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Let's a=109 or 1101101 in binary. How do I iterate over bits of this number, eg: [64, 32, 8, 4, 1]

share|improve this question should be enough – Savino Sguera Jan 17 '12 at 17:15
If you're looking for converting numbers you can use bin(109) or int('1101101', 2). – Rob Wouters Jan 17 '12 at 17:20
map(lambda x: int(x), bin(NUMBER)[2:]). But this solution is probably too easy and unpythonic. ;) – Gandaro Jan 17 '12 at 17:28
up vote 34 down vote accepted

There's a trick for just getting the 1's out of the binary representation without having to iterate over all the intervening 0's:

def bits(n):
    while n:
        b = n & (~n+1)
        yield b
        n ^= b

>>> for b in bits(109):

share|improve this answer
Nice one. Made me do some timings. – freegnu Jan 17 '12 at 19:39
really neat, can't help to amaze – castiel Jul 26 '13 at 1:32

My approach:

def bits(number):
    bit = 1
    while number >= bit:
       if number & bit:
           yield bit
       bit <<= 1

I don't think there is a builtin function for it.

I also wonder if there isn't a better approach to whatever you are doing. There's a good chance you don't really want to iterate over the bits like this. They may be a much better way.

Out of curiosity I ran some timing on the methods posted here, my results:

Winston 2.35238099098
F.J. 6.21106815338
F.J. (2) 5.21456193924
Sven 2.90593099594
Duncan 2.33568000793
freegnu 4.67035484314

F.J. converts to a string, I'm guessing that hurts his performance. The various optimisation attempts help, but not enough Sven produces the reverse of everybody else, which might be an advantage if you really needed that. Duncan's approach wins speedwise (just barely)

Again with 340282366920938463463374607431768211457 instead of 109:

Winston 44.5073108673
F.J. 74.7332041264
Sven 47.6416211128
Duncan 2.58612513542

Nice, Duncan! It should be noted that this is pretty much the best case for Duncan's method, so it won't always have this dramatic an advantage.

share|improve this answer
That loop condition should probably be number >= bit. – NPE Jan 17 '12 at 17:17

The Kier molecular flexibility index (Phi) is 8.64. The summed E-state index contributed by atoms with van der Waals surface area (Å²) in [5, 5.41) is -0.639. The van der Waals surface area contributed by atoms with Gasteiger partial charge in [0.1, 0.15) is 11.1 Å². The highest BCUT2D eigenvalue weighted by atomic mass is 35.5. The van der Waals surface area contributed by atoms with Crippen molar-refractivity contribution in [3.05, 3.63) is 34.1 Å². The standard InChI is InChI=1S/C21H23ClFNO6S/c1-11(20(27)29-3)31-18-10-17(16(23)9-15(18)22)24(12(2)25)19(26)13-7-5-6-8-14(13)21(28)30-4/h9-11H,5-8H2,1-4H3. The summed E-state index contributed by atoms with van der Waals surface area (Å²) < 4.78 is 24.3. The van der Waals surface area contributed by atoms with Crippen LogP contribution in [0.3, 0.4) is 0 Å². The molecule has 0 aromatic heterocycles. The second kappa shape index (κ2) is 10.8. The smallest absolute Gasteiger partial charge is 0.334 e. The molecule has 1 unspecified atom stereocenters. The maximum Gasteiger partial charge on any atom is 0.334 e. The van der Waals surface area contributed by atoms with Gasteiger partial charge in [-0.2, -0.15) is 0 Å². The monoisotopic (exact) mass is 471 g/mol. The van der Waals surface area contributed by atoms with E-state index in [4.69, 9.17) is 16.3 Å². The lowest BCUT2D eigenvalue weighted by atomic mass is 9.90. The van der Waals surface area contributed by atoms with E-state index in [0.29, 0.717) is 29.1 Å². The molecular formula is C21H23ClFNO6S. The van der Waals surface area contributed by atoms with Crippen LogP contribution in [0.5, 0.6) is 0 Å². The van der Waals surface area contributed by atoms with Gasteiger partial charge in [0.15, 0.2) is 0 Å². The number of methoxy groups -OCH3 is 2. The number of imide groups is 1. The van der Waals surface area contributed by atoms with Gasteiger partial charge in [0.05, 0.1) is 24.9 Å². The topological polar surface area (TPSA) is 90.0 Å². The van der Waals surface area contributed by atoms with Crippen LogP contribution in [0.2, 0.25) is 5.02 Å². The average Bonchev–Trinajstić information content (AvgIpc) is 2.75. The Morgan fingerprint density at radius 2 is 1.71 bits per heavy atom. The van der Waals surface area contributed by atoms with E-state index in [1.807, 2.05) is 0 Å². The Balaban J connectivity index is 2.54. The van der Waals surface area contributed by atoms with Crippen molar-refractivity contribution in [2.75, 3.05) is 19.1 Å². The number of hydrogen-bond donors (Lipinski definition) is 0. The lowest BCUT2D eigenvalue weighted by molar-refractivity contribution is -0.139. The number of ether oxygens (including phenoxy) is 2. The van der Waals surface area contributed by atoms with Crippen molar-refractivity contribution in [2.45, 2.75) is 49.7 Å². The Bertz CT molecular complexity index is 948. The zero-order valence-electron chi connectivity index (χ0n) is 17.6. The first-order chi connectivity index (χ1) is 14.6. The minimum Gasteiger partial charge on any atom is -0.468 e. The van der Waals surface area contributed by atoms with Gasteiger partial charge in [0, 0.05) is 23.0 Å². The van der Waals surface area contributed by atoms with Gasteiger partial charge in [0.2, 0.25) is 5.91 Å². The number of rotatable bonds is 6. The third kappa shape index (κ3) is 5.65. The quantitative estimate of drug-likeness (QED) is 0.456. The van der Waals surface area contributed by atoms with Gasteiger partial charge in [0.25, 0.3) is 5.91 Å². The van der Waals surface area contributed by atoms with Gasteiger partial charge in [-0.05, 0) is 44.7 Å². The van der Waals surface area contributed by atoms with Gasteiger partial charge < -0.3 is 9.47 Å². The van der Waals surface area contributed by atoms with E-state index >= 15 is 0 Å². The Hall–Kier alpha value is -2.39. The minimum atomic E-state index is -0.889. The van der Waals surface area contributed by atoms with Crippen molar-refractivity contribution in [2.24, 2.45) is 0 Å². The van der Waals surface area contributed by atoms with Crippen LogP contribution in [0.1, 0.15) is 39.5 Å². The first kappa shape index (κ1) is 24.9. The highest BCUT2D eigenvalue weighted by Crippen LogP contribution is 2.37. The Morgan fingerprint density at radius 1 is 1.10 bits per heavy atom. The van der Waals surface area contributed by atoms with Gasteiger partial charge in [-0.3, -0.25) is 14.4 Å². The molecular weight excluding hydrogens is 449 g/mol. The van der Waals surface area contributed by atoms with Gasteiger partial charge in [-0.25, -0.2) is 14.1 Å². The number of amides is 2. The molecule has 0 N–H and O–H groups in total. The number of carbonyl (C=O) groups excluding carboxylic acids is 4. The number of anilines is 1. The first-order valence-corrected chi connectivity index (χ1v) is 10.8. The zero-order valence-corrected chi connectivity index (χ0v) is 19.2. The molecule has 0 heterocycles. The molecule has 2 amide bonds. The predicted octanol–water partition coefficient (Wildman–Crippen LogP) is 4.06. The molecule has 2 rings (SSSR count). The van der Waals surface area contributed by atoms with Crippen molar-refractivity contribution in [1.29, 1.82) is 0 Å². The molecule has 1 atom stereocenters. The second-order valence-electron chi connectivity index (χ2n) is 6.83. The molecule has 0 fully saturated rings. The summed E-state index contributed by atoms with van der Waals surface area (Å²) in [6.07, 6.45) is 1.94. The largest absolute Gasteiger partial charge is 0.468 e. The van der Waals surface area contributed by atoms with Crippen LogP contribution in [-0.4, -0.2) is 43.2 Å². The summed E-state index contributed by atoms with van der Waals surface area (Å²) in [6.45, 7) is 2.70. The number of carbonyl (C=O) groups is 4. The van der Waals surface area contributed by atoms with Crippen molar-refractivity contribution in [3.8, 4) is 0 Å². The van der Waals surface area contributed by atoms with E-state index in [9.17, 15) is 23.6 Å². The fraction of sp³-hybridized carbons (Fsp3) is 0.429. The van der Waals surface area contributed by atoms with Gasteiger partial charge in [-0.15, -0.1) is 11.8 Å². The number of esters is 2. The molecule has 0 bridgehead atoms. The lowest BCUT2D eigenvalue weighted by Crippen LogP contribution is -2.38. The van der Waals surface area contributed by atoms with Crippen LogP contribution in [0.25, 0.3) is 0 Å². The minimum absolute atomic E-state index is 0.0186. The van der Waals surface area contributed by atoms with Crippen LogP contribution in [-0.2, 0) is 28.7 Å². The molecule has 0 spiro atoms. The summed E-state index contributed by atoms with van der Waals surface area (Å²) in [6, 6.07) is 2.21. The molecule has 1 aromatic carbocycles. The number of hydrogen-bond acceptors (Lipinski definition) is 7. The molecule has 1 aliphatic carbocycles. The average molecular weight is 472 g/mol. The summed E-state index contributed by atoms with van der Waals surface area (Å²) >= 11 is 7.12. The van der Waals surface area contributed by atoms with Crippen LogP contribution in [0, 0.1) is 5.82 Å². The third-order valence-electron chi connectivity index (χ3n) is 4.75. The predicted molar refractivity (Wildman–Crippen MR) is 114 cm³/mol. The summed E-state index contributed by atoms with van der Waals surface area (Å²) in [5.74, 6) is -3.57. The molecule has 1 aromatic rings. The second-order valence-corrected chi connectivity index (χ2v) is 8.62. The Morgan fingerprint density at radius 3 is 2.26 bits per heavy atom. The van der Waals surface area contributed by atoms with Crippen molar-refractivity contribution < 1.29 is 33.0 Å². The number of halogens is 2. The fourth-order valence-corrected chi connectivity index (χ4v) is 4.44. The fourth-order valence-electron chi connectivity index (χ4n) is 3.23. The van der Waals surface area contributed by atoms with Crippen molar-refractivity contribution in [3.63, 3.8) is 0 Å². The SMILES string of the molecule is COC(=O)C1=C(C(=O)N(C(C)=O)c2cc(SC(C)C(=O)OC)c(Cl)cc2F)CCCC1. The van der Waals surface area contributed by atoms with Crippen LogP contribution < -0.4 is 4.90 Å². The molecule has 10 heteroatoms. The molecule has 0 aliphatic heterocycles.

@aix, thanks. Fixed. – Winston Ewert Jan 17 '12 at 17:23
how do the times work out for other values, e.g. for a=340282366920938463463374607431768211457 ? – Duncan Jan 17 '12 at 17:39
@Duncan, added. – Winston Ewert Jan 17 '12 at 18:05
Can you compare the timings of my improvement on @F J's version. – freegnu Jan 17 '12 at 18:35
>>> [2**i for i, v in enumerate(bin(109)[:1:-1]) if int(v)]
[1, 4, 8, 32, 64]

Obviously the order is reversed here, you could either just use this or reverse the result:

>>> [2**i for i, v in enumerate(bin(109)[:1:-1]) if int(v)][::-1]
[64, 32, 8, 4, 1]

edit: Here is a slightly longer version that should be more efficient:

from itertools import takewhile, count
[p for p in takewhile(lambda x: x <= 109, (2**i for i in count())) if p & 109]
share|improve this answer
+1 for oneliner – Max Li Jan 17 '12 at 17:59
The string conversion is faster than the iterator version on the worst case scenario 340282366920938463463374607431768211457 and maybe anything over a certain size. I changed your if int() test into a string test =='1' to speed things up. @Duncan's still beats it handily tho. – freegnu Jan 17 '12 at 19:33

Python 2.7:

def binary_decomposition(x):
    p = 2 ** (int(x).bit_length() - 1)
    while p:
        if p & x:
            yield p
        p //= 2


>>> list(binary_decomposition(109))
[64, 32, 8, 4, 1]
share|improve this answer
@joaquin: Did you read the first line of my answer? – Sven Marnach Jan 17 '12 at 17:40

The efficiency of F.J.'s answer can be dramatically improved.

from itertools import count,takewhile
[2**i for i in takewhile(lambda x:109>2**x,count()) if 109&2**i][::-1]

I like one liners :)

I did a quick timeit.Timer.timeit() against this and @Duncan. Duncan still wins but not the one liner is at least in the same class.

from timeit import Timer
def bits(n):
 while n:
  yield b
freegnu=Timer('[2**i for i in takewhile(lambda x:109>2**x,count()) if 109&2**i][::-1]','from itertools import count,takewhile')
share|improve this answer

Example one-line solution:

[1 << bit for bit in xrange(bitfield.bit_length()) if bitfield & (1 << bit)]


[bit for bit in (1 << n for n in xrange(bitfield.bit_length())) if bitfield & bit]


  • use range in Python 3
  • think about checking bitfield is >= 0
share|improve this answer

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